Online searches show Brits care more about weight loss than recycling
Brits look up tips to lose weight, delete Instagram, and make pancakes over 70,000 times more than recycling advice every month, according to recent online search engine data.
Around 8.5 billion Google searches are made globally every day. This includes millions in the UK that provide a good indicator of topics of interest to the public. But how many relate to recycling? Fewer than the number of people looking up ‘Barbie dream house’ combined it seems (36,000 searches a month).
According to what we’re searching online, most of us are more interested in learning how to solve a Rubik’s cube than finding out where to recycle batteries. With household recycling rates stagnating across the past ten years in the UK, could few searches for recycling tips and information signal a dwindling lack of interest in recycling by the British public?
What does Business Waste think about
low recycling search volumes?
“Data about what we search for online provides a clear indication of the topics that are most important to the general public,” says Business Waste representative Mark Hall. “For example, over spring and summer searches for Oppenheimer and Barbie rocketed as anticipation for both blockbuster films grew.
“Recycling isn’t seasonal, it’s a year-round activity. Unfortunately, our research suggests limited interest in learning how to recycle all sorts of materials in the home and workplace.”
Top ‘How to recycle…’ searches
To get a good idea of what items and materials Brits are most interested in recycling we looked at the most common search terms starting with ‘how to recycle…’ by volume. This was done using the Keywords Explorer tool from Ahrefs – provider of leading SEO (search engine optimisation) tools – and filtering to UK results.
The results highlight that people search most for information about how to recycle common materials like plastic, paper, and glass. Trickier items to recycle like polystyrene and light bulbs are also high on the list, as well as searches for recycling methods for the latest trend that’s hard to recycle – vapes.
These are some of the most searched-for ‘how to recycle…’ terms every month in the UK:
Top ‘How to…’ searches
To provide some context, contrast the online searches for terms starting with ‘how to…’ that have the highest volume. There are tens of thousands more every month for a range of useful (and questionable) information. In some ways, it shows Brits care more about knowing how to delete their social media accounts than finding ways to recycle and dispose of waste properly.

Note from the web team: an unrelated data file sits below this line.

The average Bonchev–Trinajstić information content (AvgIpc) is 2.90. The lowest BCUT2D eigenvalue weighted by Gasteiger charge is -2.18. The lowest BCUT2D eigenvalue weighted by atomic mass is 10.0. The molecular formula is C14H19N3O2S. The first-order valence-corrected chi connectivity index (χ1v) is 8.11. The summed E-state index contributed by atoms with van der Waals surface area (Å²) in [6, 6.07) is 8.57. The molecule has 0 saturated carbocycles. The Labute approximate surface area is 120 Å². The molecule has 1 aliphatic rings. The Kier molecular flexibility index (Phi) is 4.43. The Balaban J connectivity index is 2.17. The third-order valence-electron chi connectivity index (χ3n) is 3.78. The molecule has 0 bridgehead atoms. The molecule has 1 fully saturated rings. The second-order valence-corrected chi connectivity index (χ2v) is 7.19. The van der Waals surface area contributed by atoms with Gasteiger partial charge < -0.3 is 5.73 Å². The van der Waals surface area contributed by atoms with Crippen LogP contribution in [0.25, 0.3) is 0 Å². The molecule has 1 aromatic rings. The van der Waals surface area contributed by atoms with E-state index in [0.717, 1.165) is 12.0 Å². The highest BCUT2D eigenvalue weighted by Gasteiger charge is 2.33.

“The fact that tens of thousands of us are searching for tips to solve a Rubik’s cube compared to just a handful wanting to know how to recycle plastic bottles suggests recycling has fallen down the list of priorities,” adds Hall.
“And for anyone interested, less than 10 people a month search for ‘how to recycle a Rubik’s cube’. We’d advise donating it to a charity shop or passing it on to someone else.”
These are some of the most searched-for ‘how to…’ terms every month in the UK:
Weird ‘how to recycle’ searches
Online search data always throws up a few funny surprises and ‘how to recycle…’ terms are no different. There might not be many, but a few people are still trying to find out ways to recycle underwear (only if it’s clean!) and floppy disks (remember them?). Plus a few are seeking meta-information about recycling a recycle bin.
|How to recycle search terms||Monthly searches (UK)|
|how to recycle old underwear||20|
|how to recycle recycle bin||20|
|how to recycle toilets||10|
|how to recycle hair||10|
|how to recycle 3.5 floppy disks||10|
|how to recycle old keys||10|
|how to recycle cut grass||10|
Increase interest in recycling
Household waste recycling rates have more than doubled in England from 19% in 2003/4 to 44.1% in 2021, according to the latest government figures. However, stagnation means there’s lots of work for the UK to meet its waste recycling target of 65% by 2035.
“Online search data isn’t an exact measure of recycling activities and through our work we see many businesses and households upping their recycling efforts. As a general guide for trends and public interest, the low search volumes for many recycling terms are concerning. Most of us spend half our lives online, so hopefully a boost to recycling search terms will be represented with a real increase in recycling in the real world,” concludes Hall.
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